The study team did not schedule appointments for patients before discharge. Instead, the text message served as a reminder for patients to schedule an appointment, which required them to both call to schedule an appointment and then to attend it rather than be simply reminded of an appointment. The primary outcome was defined as receiving follow-up within 72 hours of ED discharge.

 

Text Messages Appear Helpful

Study results show that the rate of follow-up was 15.2% for the standard group and 43.5% for the text message group. Patients receiving text message reminders were more likely to follow up compared with the standard group (Table). The absolute efficacy difference was 28.3%, yielding a number needed to treat of four. Overall, the majority of patients who received follow-up care were treated by their primary care provider.

“Our findings show that frequent, personalized text message reminders after an ED visit for PID appear to improve post-ED follow-up rates for adolescents,” says Dr. Wolff. “The text messages were also well-received by study participants. The near-universal acceptance of text messaging among adolescents—in addition to the privacy and convenience that texts offer—makes this technology an ideal modality to reach these patients.”

The study notes that reasons varied considerably as to why patients did not attend a follow-up appointment, including inadequate primary care provider availability, symptom improvement, and a lack of understanding the importance of follow-up. The authors note that the reasons for not following up are similar to those of other studies that have examined post-ED follow-up care.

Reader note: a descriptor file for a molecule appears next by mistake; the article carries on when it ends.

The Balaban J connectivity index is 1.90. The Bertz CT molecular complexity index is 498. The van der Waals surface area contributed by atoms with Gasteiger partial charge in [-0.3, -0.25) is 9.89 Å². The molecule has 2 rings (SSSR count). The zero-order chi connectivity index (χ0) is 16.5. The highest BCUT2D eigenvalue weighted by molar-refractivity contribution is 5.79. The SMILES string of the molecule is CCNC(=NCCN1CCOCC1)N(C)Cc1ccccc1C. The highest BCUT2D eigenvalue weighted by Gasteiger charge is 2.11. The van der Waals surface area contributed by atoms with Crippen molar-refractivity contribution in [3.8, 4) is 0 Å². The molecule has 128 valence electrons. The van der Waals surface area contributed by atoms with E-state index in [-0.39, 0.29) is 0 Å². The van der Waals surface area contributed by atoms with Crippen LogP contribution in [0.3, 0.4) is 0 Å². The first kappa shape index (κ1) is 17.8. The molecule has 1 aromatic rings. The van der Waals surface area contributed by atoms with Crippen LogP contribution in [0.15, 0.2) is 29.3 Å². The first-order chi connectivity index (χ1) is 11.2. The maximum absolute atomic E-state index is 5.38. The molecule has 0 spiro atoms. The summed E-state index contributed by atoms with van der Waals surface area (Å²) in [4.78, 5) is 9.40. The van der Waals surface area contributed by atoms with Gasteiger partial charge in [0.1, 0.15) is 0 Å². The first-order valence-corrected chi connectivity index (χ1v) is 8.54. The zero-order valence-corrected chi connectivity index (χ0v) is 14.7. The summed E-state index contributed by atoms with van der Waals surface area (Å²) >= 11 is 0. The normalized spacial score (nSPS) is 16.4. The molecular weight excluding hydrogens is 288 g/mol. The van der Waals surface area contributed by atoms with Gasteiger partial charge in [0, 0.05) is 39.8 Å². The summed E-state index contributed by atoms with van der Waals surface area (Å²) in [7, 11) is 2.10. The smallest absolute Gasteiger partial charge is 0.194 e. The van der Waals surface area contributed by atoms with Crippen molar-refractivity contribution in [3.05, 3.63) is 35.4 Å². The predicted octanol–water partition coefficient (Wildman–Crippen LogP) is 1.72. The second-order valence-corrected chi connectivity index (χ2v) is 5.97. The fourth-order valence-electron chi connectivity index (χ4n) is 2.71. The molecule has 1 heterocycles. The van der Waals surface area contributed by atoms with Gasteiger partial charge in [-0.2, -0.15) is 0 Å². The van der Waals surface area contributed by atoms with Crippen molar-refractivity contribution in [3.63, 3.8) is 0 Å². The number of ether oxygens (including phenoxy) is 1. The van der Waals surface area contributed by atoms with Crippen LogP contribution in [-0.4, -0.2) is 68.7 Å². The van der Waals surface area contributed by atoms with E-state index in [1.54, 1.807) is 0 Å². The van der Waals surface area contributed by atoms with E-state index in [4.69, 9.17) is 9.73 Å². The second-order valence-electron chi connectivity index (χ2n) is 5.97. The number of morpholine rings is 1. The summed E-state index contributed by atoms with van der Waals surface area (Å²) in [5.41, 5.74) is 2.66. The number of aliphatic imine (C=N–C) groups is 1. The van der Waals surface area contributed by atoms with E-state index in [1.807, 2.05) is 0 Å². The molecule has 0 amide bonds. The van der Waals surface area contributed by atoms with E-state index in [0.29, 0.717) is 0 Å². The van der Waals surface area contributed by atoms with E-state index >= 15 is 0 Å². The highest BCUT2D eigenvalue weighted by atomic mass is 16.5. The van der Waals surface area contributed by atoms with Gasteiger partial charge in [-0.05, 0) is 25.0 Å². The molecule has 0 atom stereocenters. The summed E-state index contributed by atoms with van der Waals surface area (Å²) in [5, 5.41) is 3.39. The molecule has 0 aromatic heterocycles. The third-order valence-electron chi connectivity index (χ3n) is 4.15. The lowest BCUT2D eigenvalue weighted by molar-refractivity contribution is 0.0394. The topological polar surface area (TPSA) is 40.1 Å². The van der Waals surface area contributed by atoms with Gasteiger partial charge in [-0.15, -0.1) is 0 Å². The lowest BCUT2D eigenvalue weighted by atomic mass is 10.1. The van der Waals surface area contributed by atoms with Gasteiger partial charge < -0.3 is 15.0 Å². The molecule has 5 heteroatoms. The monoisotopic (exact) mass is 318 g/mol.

Considering the Big Picture

An important note to emphasize, according to Dr. Wolff, is that adolescents diagnosed with PID in the ED are unlikely to have received adequate counseling about safer sexual practices. “This is important because repeated episodes of PID increase the risk of chronic pelvic pain and infertility,” she says. “Teenagers can be a particularly challenging group of patients to reach and motivate.” She adds that text messages to adolescents might be a valuable tool to ensure that they receive proper follow-up care.

Although findings of the text message intervention are encouraging, more research is needed to explore the appropriate frequency and timing of text message reminders after an ED visit. “On average, it took clinicians 1 to 2 minutes to enter the data needed to complete the text messaging intervention,” explains Dr. Wolff. “However, it’s important that EDs are equipped with platforms that are capable of performing this task. Ideally, electronic health records (EHRs) can be used to facilitate the utilization of this data, but few EHRs currently have this capability.”

Readings & Resources (click to view)

Wolff M, Balamuth F, Sampayo E, Mollen C. Improving adolescent pelvic inflammatory disease follow-up from the emergency department: randomized controlled trial with text messages. Ann Emerg Med. 2015 Dec 11 [Epub ahead of print]. Available at: http://www.annemergmed.com/article/S0196-0644(15)01421-3/fulltext.

Trent M, Chung SE, Burke M, et al. Results of a randomized controlled trial of a brief behavioral intervention for pelvic inflammatory disease in adolescents. J Pediatr Adolesc Gynecol. 2010;23:96-101.

Arora S, Burner E, Terp S, et al. Improving attendance at post–emergency department follow-up via automated text message appointment reminders: a randomized controlled trial. Acad Emerg Med. 2015;22:31-37.

Suffoletto B, Akers A, McGinnis KA, et al. A sex risk reduction text message program for young adult females discharged from the emergency department. J Adolesc Health. 2013;53:387-393.